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Flood prone council's IT team bouyed by infrastructure overhaul

George Nott | May 4, 2017
Queensland's Frasier Coast Regional Council shores up data centres with Nutanix.

And when it pours, the team can rest assured their systems are safe.

"Being able to move workloads quickly in the event of a disaster is a huge relief, and we've saved a ton of storage space with deduplication and compression, which has taken the pressure out of our datacentres. The redundancy is also key for us being in a flood prone area, or an area that is known to flood."

Since the deployment, the Council has recorded 45 per cent savings in storage capacity through deduplication and compression in its primary datacentre, and 26 per cent savings in storage capacity in its secondary datacentre. Cloning of virtual machine guests has gone from five minutes down to less than one, and the physical space used in both datacentres has decreased by 60 per cent.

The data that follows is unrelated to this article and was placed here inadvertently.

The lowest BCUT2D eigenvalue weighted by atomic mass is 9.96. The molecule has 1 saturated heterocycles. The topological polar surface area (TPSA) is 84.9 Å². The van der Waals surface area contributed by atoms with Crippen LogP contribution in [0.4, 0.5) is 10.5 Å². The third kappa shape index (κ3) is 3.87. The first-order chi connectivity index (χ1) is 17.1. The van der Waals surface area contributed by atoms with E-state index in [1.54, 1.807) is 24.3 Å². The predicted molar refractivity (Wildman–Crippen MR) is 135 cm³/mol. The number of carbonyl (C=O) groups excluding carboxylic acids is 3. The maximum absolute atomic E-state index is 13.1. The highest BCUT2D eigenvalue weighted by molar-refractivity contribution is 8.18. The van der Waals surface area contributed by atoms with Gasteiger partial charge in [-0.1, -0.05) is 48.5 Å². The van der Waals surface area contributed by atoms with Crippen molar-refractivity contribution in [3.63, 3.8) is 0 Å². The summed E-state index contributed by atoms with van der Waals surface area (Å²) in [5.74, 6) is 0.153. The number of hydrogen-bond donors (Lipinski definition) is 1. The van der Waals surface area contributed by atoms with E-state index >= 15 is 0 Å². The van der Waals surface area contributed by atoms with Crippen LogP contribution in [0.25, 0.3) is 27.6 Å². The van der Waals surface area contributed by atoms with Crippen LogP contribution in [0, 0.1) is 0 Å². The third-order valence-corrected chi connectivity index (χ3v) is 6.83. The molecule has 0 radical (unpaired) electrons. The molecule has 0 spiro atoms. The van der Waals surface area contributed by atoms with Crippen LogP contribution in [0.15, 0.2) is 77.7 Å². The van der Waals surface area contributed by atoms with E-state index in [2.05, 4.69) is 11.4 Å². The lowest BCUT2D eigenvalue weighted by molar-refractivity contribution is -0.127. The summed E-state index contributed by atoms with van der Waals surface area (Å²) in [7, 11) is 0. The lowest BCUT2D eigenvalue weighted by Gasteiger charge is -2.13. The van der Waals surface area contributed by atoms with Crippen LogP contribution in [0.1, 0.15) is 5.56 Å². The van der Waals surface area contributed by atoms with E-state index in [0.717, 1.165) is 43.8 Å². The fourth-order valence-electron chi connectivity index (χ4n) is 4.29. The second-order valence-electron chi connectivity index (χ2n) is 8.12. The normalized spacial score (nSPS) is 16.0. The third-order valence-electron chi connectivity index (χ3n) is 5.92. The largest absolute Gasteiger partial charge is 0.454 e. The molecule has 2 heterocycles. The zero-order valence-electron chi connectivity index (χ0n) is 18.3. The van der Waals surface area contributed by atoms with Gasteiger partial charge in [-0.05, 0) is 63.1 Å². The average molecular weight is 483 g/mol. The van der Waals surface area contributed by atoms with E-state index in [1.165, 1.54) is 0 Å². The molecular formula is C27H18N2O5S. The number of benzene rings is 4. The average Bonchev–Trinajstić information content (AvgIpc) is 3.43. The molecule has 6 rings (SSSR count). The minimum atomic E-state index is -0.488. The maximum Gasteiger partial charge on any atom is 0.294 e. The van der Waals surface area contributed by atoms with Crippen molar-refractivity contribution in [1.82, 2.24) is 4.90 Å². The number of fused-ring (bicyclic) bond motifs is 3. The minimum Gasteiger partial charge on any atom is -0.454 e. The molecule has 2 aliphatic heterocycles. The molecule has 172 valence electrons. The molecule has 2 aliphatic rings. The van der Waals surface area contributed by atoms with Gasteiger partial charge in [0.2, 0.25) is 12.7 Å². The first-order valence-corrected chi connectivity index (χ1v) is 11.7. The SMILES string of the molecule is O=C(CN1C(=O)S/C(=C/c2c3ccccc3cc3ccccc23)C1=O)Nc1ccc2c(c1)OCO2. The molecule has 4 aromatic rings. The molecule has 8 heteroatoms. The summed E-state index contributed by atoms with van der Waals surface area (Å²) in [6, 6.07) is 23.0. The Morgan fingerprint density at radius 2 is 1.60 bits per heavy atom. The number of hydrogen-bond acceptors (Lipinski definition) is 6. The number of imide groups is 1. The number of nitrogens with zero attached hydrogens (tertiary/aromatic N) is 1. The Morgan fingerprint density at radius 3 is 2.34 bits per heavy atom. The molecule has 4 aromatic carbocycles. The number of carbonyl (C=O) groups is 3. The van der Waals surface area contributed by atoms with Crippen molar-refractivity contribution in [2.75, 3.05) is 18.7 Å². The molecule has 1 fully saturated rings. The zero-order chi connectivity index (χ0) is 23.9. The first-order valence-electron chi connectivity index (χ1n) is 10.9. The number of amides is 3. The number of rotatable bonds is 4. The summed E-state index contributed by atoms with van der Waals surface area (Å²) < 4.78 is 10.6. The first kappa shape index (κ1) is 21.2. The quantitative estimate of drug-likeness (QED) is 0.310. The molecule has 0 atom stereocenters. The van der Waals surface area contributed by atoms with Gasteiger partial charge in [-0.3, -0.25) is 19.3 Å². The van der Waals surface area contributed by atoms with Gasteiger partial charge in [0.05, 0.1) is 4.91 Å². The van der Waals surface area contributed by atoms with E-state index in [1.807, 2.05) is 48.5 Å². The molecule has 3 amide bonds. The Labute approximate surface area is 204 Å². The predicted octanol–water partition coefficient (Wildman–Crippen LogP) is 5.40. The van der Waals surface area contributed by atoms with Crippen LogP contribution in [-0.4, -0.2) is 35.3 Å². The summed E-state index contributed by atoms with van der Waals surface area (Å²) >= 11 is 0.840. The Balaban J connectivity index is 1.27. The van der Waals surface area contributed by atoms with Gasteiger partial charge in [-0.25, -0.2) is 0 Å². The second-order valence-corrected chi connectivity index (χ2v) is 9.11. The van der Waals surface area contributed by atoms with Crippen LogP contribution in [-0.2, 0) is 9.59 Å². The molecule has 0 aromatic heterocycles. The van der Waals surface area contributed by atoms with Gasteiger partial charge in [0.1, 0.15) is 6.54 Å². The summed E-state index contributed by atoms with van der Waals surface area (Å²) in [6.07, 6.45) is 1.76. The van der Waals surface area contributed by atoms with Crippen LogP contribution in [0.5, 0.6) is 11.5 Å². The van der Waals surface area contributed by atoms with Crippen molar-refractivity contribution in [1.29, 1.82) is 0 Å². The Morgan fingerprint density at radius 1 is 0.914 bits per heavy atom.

Serving the community

The Council has upwards of 600 users across its network who rely on its applications - including Microsoft SQL, ERP, finance systems, asset management and HR apps - along with many web services like recruitment, event booking and online mapping used by the public. The majority are now running on the Nutanix platform.

Without their time being consumed by infrastructure demands, the team is now focused on adding value to the organisation and the area.

"There's a bit of that shift in mentality in the team, that they're not hardware guys anymore. We're really in a service delivery area within the organisation," Rogers says.

A recent project has seen the team work alongside Queensland Police in deploying CCTV cameras to monitor troubled areas reported by citizens. When hotspots have been identified, officers can connect directly into the council's network to access CCTV coverage which has grown from around 30 cameras a few years ago to more than 300 today.

A number of other projects are also afoot.

"The real benefits though, are in the infrastructure management time it's created, enabling us to roll out projects that we expected wouldn't have even started yet. We can also be of greater service to the community. Simply put, we have more resources and can respond better to the community's needs," Rogers says.


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